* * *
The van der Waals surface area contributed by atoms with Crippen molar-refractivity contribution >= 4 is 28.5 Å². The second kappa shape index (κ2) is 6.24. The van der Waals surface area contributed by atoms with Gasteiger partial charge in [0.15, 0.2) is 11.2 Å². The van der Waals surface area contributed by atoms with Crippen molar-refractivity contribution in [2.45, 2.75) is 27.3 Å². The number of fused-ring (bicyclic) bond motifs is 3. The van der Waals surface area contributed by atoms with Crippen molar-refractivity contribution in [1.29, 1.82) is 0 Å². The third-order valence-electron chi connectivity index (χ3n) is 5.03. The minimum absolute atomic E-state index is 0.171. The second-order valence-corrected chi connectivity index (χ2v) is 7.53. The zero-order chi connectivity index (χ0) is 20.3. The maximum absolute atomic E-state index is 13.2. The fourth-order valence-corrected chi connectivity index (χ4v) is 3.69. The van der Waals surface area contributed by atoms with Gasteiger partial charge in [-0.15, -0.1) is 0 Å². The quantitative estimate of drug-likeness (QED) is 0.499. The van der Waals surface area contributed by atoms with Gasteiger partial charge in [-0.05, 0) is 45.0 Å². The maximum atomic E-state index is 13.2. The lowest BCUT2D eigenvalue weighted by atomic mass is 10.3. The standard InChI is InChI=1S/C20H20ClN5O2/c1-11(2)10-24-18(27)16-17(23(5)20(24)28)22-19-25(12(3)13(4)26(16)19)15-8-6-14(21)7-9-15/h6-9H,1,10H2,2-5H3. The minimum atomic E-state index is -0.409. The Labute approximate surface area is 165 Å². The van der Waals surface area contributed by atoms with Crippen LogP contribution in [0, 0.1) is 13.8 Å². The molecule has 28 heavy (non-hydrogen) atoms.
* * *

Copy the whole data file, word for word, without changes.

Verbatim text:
The van der Waals surface area contributed by atoms with Crippen molar-refractivity contribution >= 4 is 28.5 Å². The second kappa shape index (κ2) is 6.24. The van der Waals surface area contributed by atoms with Gasteiger partial charge in [0.15, 0.2) is 11.2 Å². The van der Waals surface area contributed by atoms with Crippen molar-refractivity contribution in [2.45, 2.75) is 27.3 Å². The number of fused-ring (bicyclic) bond motifs is 3. The van der Waals surface area contributed by atoms with Crippen molar-refractivity contribution in [1.29, 1.82) is 0 Å². The third-order valence-electron chi connectivity index (χ3n) is 5.03. The minimum absolute atomic E-state index is 0.171. The second-order valence-corrected chi connectivity index (χ2v) is 7.53. The zero-order chi connectivity index (χ0) is 20.3. The maximum absolute atomic E-state index is 13.2. The fourth-order valence-corrected chi connectivity index (χ4v) is 3.69. The van der Waals surface area contributed by atoms with Gasteiger partial charge in [-0.15, -0.1) is 0 Å². The quantitative estimate of drug-likeness (QED) is 0.499. The van der Waals surface area contributed by atoms with Gasteiger partial charge in [-0.05, 0) is 45.0 Å². The maximum atomic E-state index is 13.2. The lowest BCUT2D eigenvalue weighted by atomic mass is 10.3. The standard InChI is InChI=1S/C20H20ClN5O2/c1-11(2)10-24-18(27)16-17(23(5)20(24)28)22-19-25(12(3)13(4)26(16)19)15-8-6-14(21)7-9-15/h6-9H,1,10H2,2-5H3. The minimum atomic E-state index is -0.409. The Labute approximate surface area is 165 Å². The van der Waals surface area contributed by atoms with Crippen LogP contribution in [0, 0.1) is 13.8 Å². The molecule has 28 heavy (non-hydrogen) atoms.